William Castle’s Old Dark House

Robert Morley (right) welcomes Tom Poston (left) to Femm Hall. Image zzzz
Robert Morley (right) welcomes Tom Poston (left) to The Old Dark House. Image: Midnight Only.


Let’s get one thing straight.

William Castle‘s The Old Dark House (1963) is often pooh-poohed as an inferior film. Just do an online search for this comedy-horror-mystery and watch the disdain fill your screen.

Listen to us, Dear Reader; forsake these naysayers. We think that if you’re ever in the mood for a rather dark and twisted comedy, The Old Dark House will be just the ticket.

But first: Who is this guy by the name of Castle?

William Castle (1941-1977), American producer and director, is best known for low-budget horror flicks that have gained a sizable cult following over the decades. Castle was also famous for his innovative movie “gimmicks.” For example, when 1959’s House on Haunted Hill was released, Castle rigged a plastic skeleton in movie theatres to fly through the audience at a crucial moment during the film.

SO! How do you like him so far?

The Old Dark House was the only movie that Castle made at British Hammer Films. The film itself is a remake of the highly-praised 1932 version, and is loosely based on the 1927 novel Benighted by J.B. Priestley.

The only trouble with this film, in our opinion, is that you’re supposed to figure out which character is a murderer but you end up having too much fun to even try.

Tom Poston plays Tom Penderel, an American car salesman who lives in England. One stormy night, he is asked to deliver a car to Femm Hall, his friend’s old stone fortress. When he arrives at the decrepit citadel, Poston discovers his friend is newly and suddenly deceased. Poston is invited to stay the night with his friend’s bizarre but delightful relatives, some of whom will come to an untimely end during the night.

By the time the movie is over, there will also be several attempts on Poston’s life via acid, quicksand, a meat cleaver and – worst of all – an angry father.

The utterly fantastic Robert Morley, who portrays the head of the household, has some of the funniest lines in the movie. We marvel that he is able to deliver such droll lines with a deadpan face. For instance, when he invites Poston to stay, Morley says meaningfully, “It’s not every day we have an American for dinner. It will be a treat for us all.”

Another wonderful cast member is Joyce Grenfell, who plays the mother of Poston’s deceased friend. She is a habitual knitter who knits the story of her life into her creations. In one scene she shows Morley her knitting and cheerfully explains, “[This is] the day I lost my earrings, the day we lost mother.” It’s a pity she’s killed off so early in the film.

Every character is outlandish and entertaining, but we’ll leave the rest to discover for yourself.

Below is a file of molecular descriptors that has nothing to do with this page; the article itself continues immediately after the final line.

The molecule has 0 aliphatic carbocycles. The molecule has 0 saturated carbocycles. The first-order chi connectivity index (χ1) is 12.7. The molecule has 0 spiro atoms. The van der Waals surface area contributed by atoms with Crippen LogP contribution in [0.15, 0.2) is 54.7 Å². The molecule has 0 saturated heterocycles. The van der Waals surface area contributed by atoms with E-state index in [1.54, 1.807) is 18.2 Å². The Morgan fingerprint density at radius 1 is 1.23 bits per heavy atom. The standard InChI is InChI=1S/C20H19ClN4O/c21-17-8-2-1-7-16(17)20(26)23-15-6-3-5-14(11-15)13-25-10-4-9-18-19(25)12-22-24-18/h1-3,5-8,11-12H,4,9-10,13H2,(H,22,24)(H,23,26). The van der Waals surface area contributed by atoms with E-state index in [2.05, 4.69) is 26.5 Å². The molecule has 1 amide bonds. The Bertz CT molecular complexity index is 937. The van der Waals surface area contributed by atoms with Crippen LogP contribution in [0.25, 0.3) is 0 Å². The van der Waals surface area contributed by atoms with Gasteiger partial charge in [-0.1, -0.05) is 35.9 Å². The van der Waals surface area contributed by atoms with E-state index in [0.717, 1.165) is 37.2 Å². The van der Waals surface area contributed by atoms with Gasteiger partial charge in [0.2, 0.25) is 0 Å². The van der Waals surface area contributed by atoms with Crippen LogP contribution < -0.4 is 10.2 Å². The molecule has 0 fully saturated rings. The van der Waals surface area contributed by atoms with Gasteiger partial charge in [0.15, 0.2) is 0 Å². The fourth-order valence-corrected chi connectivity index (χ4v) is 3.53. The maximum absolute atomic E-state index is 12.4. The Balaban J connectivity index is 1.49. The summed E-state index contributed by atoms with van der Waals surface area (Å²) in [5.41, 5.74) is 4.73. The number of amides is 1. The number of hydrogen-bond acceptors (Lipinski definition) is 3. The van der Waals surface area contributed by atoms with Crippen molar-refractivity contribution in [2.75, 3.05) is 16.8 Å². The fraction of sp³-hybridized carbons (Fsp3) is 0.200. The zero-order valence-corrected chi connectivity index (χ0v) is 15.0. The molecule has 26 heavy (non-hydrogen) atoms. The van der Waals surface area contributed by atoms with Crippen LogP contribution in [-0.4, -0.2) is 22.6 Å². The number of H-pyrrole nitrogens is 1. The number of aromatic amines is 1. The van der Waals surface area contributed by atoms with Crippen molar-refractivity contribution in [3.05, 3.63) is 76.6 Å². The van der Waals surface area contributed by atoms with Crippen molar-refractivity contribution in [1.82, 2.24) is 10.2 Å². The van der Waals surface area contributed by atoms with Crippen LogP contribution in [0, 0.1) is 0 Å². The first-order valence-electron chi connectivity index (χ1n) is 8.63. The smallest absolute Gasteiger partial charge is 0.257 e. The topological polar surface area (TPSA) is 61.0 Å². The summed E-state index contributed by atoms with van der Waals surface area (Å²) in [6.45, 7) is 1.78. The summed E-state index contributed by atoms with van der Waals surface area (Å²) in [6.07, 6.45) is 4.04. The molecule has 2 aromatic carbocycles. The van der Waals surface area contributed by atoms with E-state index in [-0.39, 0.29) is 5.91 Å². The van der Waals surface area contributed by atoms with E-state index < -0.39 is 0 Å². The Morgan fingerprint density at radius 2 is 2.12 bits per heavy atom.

We also wanted to touch on the brilliant set design of Femm Hall. Light fixtures are askew, curtains are disheveled, and expensive china is placed everywhere to catch leaky rainwater. You almost want to watch the film again to gaze at the abundance of quirky props: mismatched furniture, stuffed animal heads and a painting that says, “Don’t Worry – It May Not Happen.”

And what of William Castle in all this? Castle takes pains to develop the plot, with all its intricacies, but the movie doesn’t feel long. It clips along at a fast pace and when it’s finished you can’t believe it’s over already.

The Old Dark House was not well received by critics when it was first released, and there are folks today who dismiss it. But we think you’ll find this movie charming in a dark sort of way. You’ll have as much fun watching it as, we suspect, William Castle had making it.

The Old Dark House: Starring Tom Poston, Robert Morley, Janette Scott. Directed by William Castle. Written by Robert Dillon. Hammer Film Productions, Colour, 1963, 86 mins.

This post is part of The William Castle Blogathon, hosted by the lovely Last Drive In and Goregirl’s Dungeon.




  1. Great post and great thoughts on a truly wonderfully delightful (and a little bit wicked) film. I can’t believe people don’t appreciate this film! Why so serious world? It’s time to put William Castle’s films back in theaters for late night weekend shows. It’s time for Castle to re-emerge to a new generation of movie fans.


  2. I had completely forgotten that Joyce Grenfell was in the film! She is delightful in whatever role she plays. I remember not liking this movie when I first watched it, probably because I had such high expectations of a British “House on Haunted Hill” with comedy thrown in, and it fell short. But every movie deserves a second viewing, so I’ll give this one another go!